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There are a few old verses to assist on which wood to burn. Here's one.....
The Firewood Poem
Beechwood fires are bright and clear
If the logs are kept a year,
Chestnut's only good they say,
If for logs 'tis laid away.
Make a fire of Elder tree,
Death within your house will be;
But ash new or ash old,
Is fit for a queen with crown of gold
Birch and fir logs burn too fast
Blaze up bright and do not last,
it is by the Irish said
Hawthorn bakes the sweetest bread.
Elm wood burns like churchyard mould,
E'en the very flames are cold
But ash green or ash brown
Is fit for a queen with golden crown
Poplar gives a bitter smoke,
Fills your eyes and makes you choke,
Apple wood will scent your room
Pear wood smells like flowers in bloom
Oaken logs, if dry and old
keep away the winter's cold
But ash wet or ash dry
a king shall warm his slippers by.
And here's another.......
The Firewood Rhyme - Anon
Logs to Burn, Logs to burn, Logs to burn,
Logs to save the coal a turn,
Here's a word to make you wise,
When you hear the woodman's cries.
Never heed his usual tale,
That he has good logs for sale,
But read these lines and really learn,
The proper kind of logs to burn.
Oak logs will warm you well,
If they're old and dry.
Larch logs of pine will smell,
But the sparks will fly.
Beech logs for Christmas time,
Yew logs heat well.
"Scotch" logs it is a crime,
For anyone to sell.
Birch logs will burn too fast,
Chestnut scarce at all.
Hawthorn logs are good to last,
If you cut them in the fall.
Holly logs will burn like wax,
You should burn them green,
Elm logs like smouldering flax,
No flame to be seen.
Pear logs and apple logs,
They will scent your room,
Cherry logs across the dogs,
Smell like flowers in bloom
But ash logs, all smooth and grey,
Burn them green or old;
Buy up all that come your way,
They're worth their weight in gold.
....The only reference to Cherry..."Cherry logs across the dogs,
Smell like flowers in bloom".....doesn't really say a lot....sorry
Cherry and fruit wood are great for smoking, I use them sparringly as a fuel, if I can get something else.
I lost quite a few wild cherry trees last October in the early snow storm. In the past I usesd the trimmings and logs for firewood and for smoking fish and for the WFO and fireplaces in the house. The smell of the smoke is sweet and it gives a good heat.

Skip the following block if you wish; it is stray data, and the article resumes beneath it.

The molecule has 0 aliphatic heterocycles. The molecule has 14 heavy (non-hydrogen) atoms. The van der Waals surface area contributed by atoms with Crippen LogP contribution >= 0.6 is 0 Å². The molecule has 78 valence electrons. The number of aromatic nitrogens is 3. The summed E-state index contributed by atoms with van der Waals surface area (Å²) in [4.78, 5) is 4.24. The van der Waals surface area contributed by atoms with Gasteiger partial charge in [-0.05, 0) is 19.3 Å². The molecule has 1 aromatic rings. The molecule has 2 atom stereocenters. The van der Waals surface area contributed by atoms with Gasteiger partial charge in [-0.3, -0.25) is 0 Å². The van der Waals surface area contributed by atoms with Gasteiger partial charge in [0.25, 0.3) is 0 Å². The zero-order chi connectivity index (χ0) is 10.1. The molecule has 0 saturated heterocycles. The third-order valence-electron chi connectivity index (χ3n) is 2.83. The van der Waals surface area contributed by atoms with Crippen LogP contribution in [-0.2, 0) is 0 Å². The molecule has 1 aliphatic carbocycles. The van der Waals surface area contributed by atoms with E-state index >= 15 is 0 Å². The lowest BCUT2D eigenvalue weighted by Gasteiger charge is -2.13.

Another good wood source for smoking and scenting are wild grape vines. One type that grows naturally in the southeast of the US is bullis. They grow up on fence rows and at the edge of woods lines. The hard wood portion of the vine can get to about 2" thick. Many tame varieties exist and have to be pruned back yearly (not nearly to that thickness though). They go by names of muscadine, scupadine, and scuppernong. I am not sure but, I would guess that wine vineyard cuttings might also (in other areas of the US) be a source for an aromatic wood.
"A year from now, you will wish that you had started today "
i have a cord of cherry and a cord of oak. i usually start with the oak and use the cherry once the oven is clear. i like the smell of the cherry when i;m cooking... more than the oak, which gives me a headache... or is that from the cabernet?
When I smoke in the WFO, I allow the oven temp. the drop down to about 200 degrees, I use an old Weber fire pan drilled with holes filled with smothering charcoal. I place the pan in the back of the oven, build an elevated platform of fire brick to place the wire grill from the Weber on and put in my meat. Use a small shovel for fine or sawdust shaving or long tongs for chunks, then I take a bamboo pipe and blow air in the hole of the fire pan so the charcoal in the bottom of the pan starts to glow and smoke starts to rise, close the door and let smoke for an hour, after an hour, I repeat the blowing of the coals to revive the fire, if using chunks I rotate, sawdust I will add more. After 3 hours, I take the coals out, wrap the meat in foil, place the meat back in the oven to finish cook in its own juices.